One of my father's closest associates lived in Limpsfield. He was a man called Eric Frost and they had built up a successful arbitrage business between Johannesburg and London. They seemed to have a lot in common apart from their initials; coincidences in the names of their homes and addresses and my father had visited their home before the war. While there on one occasion their daughter asked him for a surname for her doll, which she said was called Jean. After searching for something that might appeal to her, he came up with an Afrikaans phrase "Geen Stamplek" which translates to "No Parking", these signs being ever present around South Africa, of course. So, throughout the war years, parcels were sent to the parents, the daughter and also to the doll, Jean Stamplek! When I visited in 1947, I was astounded to see that as they did not want or use all the dripping and caramels we had sent, these were still on the pantry shelf. It seemed strange that they had not passed these items on to friends or at least to the hardworking postman, who had to trudge up the hill each month with three parcels for delivery to them. I believe that all the parcels reached the addressees safely with one exception, although two parcels containing shirts were despatched and one got through, the second one arrived but without the contents, just an empty box wrapped in brown paper!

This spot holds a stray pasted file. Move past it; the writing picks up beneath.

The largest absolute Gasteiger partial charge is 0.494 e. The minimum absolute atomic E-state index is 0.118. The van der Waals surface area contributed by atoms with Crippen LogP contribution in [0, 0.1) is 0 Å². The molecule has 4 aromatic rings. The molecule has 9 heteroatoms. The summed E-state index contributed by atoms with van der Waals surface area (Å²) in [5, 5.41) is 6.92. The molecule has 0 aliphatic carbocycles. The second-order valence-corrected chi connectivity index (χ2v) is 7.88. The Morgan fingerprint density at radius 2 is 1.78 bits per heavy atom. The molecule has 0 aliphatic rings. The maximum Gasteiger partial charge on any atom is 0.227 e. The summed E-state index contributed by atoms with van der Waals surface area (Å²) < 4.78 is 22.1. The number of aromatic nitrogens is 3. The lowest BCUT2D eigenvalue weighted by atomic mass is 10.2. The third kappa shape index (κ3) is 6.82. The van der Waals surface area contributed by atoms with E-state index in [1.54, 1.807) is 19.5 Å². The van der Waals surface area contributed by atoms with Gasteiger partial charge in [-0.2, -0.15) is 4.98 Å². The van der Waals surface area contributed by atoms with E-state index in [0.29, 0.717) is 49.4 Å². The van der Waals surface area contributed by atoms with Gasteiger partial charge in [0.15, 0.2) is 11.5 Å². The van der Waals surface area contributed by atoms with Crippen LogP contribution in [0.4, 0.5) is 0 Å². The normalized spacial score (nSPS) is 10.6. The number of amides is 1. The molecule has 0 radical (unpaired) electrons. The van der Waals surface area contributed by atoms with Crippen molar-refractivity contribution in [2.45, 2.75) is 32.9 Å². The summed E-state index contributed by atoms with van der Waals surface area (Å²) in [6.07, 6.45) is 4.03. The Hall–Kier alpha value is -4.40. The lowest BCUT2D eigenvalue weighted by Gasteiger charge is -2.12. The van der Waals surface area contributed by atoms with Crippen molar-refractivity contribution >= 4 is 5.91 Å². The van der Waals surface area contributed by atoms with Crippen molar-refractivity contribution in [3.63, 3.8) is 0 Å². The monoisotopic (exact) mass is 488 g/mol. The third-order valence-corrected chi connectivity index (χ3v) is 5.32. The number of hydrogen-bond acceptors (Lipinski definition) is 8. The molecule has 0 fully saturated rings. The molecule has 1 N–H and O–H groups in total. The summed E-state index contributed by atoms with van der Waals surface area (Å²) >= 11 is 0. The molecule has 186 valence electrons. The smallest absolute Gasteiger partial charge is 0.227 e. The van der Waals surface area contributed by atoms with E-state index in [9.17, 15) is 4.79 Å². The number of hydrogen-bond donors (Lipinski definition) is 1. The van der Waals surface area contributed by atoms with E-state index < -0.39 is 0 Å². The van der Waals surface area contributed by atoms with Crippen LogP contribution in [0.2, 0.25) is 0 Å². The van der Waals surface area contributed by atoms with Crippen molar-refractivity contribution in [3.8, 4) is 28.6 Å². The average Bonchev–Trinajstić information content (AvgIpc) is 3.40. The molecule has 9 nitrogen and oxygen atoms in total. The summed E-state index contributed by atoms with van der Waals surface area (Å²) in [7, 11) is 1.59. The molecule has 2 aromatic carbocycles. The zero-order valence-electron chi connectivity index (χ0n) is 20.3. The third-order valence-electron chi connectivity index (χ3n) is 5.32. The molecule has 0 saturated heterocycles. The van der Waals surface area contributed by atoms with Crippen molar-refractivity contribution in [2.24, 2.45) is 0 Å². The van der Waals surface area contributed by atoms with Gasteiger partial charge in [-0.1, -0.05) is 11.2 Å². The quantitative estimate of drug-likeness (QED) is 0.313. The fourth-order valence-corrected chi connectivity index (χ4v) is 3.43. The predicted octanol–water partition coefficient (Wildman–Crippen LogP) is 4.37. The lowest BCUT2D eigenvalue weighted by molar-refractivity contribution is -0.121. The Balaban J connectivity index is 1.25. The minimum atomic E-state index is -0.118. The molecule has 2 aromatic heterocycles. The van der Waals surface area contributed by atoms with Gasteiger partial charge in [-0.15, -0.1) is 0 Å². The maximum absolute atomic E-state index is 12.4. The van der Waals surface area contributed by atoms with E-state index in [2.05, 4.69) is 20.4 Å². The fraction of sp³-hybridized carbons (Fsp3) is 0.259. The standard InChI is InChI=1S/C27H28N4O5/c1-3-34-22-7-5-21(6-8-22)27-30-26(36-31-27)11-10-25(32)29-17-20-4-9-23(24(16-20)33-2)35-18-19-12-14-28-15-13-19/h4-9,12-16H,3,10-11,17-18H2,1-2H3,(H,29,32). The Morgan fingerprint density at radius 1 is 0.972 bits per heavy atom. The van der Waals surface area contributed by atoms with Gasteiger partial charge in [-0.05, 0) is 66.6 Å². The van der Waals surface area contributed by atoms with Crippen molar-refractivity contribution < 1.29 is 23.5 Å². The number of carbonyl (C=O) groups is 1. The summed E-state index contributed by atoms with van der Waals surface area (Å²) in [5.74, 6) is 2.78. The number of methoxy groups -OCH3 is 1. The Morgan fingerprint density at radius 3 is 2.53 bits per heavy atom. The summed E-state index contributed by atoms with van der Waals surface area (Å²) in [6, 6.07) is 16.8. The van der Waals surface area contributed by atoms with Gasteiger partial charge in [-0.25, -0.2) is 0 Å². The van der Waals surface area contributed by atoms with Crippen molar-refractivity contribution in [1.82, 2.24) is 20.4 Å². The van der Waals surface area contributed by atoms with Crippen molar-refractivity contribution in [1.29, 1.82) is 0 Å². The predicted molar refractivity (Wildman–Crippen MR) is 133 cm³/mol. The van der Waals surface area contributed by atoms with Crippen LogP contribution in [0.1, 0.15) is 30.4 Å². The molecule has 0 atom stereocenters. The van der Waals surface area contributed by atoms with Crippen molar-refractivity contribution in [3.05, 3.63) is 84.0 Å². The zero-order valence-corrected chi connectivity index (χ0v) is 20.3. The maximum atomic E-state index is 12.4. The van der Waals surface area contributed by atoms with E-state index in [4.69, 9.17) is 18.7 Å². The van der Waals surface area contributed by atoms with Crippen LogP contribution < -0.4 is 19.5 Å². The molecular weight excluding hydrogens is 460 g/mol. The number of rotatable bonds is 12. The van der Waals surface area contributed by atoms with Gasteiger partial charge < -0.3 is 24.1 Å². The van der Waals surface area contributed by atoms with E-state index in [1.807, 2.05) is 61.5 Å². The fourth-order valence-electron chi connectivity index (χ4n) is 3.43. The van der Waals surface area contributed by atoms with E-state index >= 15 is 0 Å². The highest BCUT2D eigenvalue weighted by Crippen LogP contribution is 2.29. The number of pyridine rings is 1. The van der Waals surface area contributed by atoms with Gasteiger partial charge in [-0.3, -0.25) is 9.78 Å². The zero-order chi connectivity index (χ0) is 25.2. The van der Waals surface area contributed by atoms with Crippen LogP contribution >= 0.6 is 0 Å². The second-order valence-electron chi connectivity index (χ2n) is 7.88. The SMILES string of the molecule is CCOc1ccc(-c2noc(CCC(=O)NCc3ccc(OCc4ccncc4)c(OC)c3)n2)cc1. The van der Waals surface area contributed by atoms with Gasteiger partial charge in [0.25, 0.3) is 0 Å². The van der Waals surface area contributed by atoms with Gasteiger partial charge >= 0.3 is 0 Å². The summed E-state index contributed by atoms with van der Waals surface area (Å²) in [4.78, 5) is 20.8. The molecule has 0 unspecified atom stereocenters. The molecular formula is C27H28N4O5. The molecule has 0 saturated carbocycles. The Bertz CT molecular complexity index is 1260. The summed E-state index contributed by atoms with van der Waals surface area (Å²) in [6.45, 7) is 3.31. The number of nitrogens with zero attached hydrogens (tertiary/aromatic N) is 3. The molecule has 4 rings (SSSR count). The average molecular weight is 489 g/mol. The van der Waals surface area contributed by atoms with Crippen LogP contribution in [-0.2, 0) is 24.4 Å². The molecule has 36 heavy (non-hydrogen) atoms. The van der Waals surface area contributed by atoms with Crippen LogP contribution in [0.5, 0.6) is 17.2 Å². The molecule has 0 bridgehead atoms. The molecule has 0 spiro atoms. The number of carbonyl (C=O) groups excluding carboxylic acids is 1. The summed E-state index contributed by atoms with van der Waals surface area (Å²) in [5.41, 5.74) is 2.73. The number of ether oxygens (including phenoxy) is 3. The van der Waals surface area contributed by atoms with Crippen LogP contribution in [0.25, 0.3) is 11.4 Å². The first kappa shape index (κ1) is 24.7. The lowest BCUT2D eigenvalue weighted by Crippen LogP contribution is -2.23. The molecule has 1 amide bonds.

One occasion that the family found rather amusing occurred when Eric Frost visited 'Graystones' a year or two after the war. My father had arranged for one of the gardeners to paint the wood across the stone pillars, which formed the pergola, with creosote to preserve the timber. He had demonstrated what was needed. As the family gathered to have tea on the veranda overlooking the garden, we were watching the progress made on this task. When he arrived in South Africa, Eric Frost had been full of suggestions concerning how we should change the treatment of the Africans but, as he watched this workman paint the creosote on the wood in front of him while sitting astride it, and then shuffle along each time so that he then sat on the newly painted area, not a word was said by the family, until Eric Frost burst forth saying, 'Now I think I understand that improving things is not always as simply as one would imagine!'